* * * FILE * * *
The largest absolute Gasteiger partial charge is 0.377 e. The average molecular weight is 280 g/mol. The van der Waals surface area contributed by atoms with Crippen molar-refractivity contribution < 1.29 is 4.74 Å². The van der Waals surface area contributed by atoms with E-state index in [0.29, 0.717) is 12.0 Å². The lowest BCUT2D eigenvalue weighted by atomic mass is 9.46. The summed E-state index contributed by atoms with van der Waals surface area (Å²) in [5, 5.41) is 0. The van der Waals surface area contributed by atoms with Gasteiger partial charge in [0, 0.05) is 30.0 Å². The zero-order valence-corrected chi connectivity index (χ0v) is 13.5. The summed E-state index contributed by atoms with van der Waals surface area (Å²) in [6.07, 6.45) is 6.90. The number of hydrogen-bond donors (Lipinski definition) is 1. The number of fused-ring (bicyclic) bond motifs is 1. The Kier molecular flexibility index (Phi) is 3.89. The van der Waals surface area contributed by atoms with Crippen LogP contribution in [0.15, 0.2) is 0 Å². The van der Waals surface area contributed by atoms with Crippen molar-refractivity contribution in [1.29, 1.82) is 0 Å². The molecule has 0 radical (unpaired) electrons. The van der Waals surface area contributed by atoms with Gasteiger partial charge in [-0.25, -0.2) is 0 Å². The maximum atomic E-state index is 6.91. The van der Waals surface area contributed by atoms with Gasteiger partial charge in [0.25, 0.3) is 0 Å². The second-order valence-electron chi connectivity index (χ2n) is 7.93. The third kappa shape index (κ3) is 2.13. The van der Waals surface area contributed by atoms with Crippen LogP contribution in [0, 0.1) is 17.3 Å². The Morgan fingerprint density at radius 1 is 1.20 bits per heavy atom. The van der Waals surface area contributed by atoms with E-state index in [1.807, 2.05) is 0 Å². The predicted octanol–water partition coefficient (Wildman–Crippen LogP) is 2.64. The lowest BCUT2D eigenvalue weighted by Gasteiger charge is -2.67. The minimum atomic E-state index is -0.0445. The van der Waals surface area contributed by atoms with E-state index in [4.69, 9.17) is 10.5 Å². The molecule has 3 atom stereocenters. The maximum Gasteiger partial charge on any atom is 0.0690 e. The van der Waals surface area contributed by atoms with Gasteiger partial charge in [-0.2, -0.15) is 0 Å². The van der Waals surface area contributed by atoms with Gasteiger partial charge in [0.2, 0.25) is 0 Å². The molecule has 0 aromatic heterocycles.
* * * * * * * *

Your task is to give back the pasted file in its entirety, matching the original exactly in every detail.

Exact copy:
The largest absolute Gasteiger partial charge is 0.377 e. The average molecular weight is 280 g/mol. The van der Waals surface area contributed by atoms with Crippen molar-refractivity contribution < 1.29 is 4.74 Å². The van der Waals surface area contributed by atoms with E-state index in [0.29, 0.717) is 12.0 Å². The lowest BCUT2D eigenvalue weighted by atomic mass is 9.46. The summed E-state index contributed by atoms with van der Waals surface area (Å²) in [5, 5.41) is 0. The van der Waals surface area contributed by atoms with Gasteiger partial charge in [0, 0.05) is 30.0 Å². The zero-order valence-corrected chi connectivity index (χ0v) is 13.5. The summed E-state index contributed by atoms with van der Waals surface area (Å²) in [6.07, 6.45) is 6.90. The number of hydrogen-bond donors (Lipinski definition) is 1. The number of fused-ring (bicyclic) bond motifs is 1. The Kier molecular flexibility index (Phi) is 3.89. The van der Waals surface area contributed by atoms with Crippen LogP contribution in [0.15, 0.2) is 0 Å². The van der Waals surface area contributed by atoms with Crippen molar-refractivity contribution in [1.29, 1.82) is 0 Å². The molecule has 0 radical (unpaired) electrons. The van der Waals surface area contributed by atoms with Gasteiger partial charge in [-0.25, -0.2) is 0 Å². The maximum atomic E-state index is 6.91. The van der Waals surface area contributed by atoms with Gasteiger partial charge in [0.25, 0.3) is 0 Å². The second-order valence-electron chi connectivity index (χ2n) is 7.93. The third kappa shape index (κ3) is 2.13. The van der Waals surface area contributed by atoms with Crippen LogP contribution in [0, 0.1) is 17.3 Å². The Morgan fingerprint density at radius 1 is 1.20 bits per heavy atom. The van der Waals surface area contributed by atoms with E-state index in [1.807, 2.05) is 0 Å². The predicted octanol–water partition coefficient (Wildman–Crippen LogP) is 2.64. The lowest BCUT2D eigenvalue weighted by Gasteiger charge is -2.67. The minimum atomic E-state index is -0.0445. The van der Waals surface area contributed by atoms with E-state index in [4.69, 9.17) is 10.5 Å². The molecule has 3 atom stereocenters. The maximum Gasteiger partial charge on any atom is 0.0690 e. The van der Waals surface area contributed by atoms with Gasteiger partial charge in [-0.2, -0.15) is 0 Å². The van der Waals surface area contributed by atoms with Gasteiger partial charge in [0.2, 0.25) is 0 Å². The molecule has 0 aromatic heterocycles.